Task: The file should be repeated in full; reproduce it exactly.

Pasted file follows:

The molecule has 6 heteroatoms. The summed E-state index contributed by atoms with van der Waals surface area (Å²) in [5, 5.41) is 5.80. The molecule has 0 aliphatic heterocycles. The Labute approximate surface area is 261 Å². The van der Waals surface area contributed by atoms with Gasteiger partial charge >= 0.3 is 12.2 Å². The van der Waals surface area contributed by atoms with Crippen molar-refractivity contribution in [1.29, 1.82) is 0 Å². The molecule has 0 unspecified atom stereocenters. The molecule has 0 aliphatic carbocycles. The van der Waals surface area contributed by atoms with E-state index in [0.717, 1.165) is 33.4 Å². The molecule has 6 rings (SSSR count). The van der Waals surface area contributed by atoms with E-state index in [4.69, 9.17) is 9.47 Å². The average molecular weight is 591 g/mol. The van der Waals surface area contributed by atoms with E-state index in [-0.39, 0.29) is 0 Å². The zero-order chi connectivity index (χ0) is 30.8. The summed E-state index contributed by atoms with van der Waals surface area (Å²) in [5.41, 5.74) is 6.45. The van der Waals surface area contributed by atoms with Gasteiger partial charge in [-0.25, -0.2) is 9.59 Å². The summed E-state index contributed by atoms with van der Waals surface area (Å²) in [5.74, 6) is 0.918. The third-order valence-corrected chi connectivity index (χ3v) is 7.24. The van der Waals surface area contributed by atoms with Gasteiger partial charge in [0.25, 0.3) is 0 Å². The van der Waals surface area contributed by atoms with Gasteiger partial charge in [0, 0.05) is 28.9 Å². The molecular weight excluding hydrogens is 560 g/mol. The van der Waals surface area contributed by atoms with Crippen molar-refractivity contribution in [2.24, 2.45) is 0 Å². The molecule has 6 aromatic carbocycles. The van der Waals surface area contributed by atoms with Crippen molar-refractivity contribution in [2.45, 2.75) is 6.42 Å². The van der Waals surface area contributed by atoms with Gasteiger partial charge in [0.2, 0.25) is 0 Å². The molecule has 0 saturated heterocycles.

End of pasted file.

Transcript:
The molecule has 6 heteroatoms. The summed E-state index contributed by atoms with van der Waals surface area (Å²) in [5, 5.41) is 5.80. The molecule has 0 aliphatic heterocycles. The Labute approximate surface area is 261 Å². The van der Waals surface area contributed by atoms with Gasteiger partial charge >= 0.3 is 12.2 Å². The van der Waals surface area contributed by atoms with Crippen molar-refractivity contribution in [1.29, 1.82) is 0 Å². The molecule has 0 unspecified atom stereocenters. The molecule has 0 aliphatic carbocycles. The van der Waals surface area contributed by atoms with E-state index in [0.717, 1.165) is 33.4 Å². The molecule has 6 rings (SSSR count). The van der Waals surface area contributed by atoms with E-state index in [4.69, 9.17) is 9.47 Å². The average molecular weight is 591 g/mol. The van der Waals surface area contributed by atoms with E-state index in [-0.39, 0.29) is 0 Å². The zero-order chi connectivity index (χ0) is 30.8. The summed E-state index contributed by atoms with van der Waals surface area (Å²) in [5.41, 5.74) is 6.45. The van der Waals surface area contributed by atoms with Gasteiger partial charge in [-0.25, -0.2) is 9.59 Å². The summed E-state index contributed by atoms with van der Waals surface area (Å²) in [5.74, 6) is 0.918. The third-order valence-corrected chi connectivity index (χ3v) is 7.24. The van der Waals surface area contributed by atoms with Gasteiger partial charge in [0.25, 0.3) is 0 Å². The van der Waals surface area contributed by atoms with Gasteiger partial charge in [0, 0.05) is 28.9 Å². The molecular weight excluding hydrogens is 560 g/mol. The van der Waals surface area contributed by atoms with Crippen molar-refractivity contribution in [2.24, 2.45) is 0 Å². The molecule has 6 aromatic carbocycles. The van der Waals surface area contributed by atoms with Crippen molar-refractivity contribution in [2.45, 2.75) is 6.42 Å². The van der Waals surface area contributed by atoms with Gasteiger partial charge in [0.2, 0.25) is 0 Å². The molecule has 0 saturated heterocycles.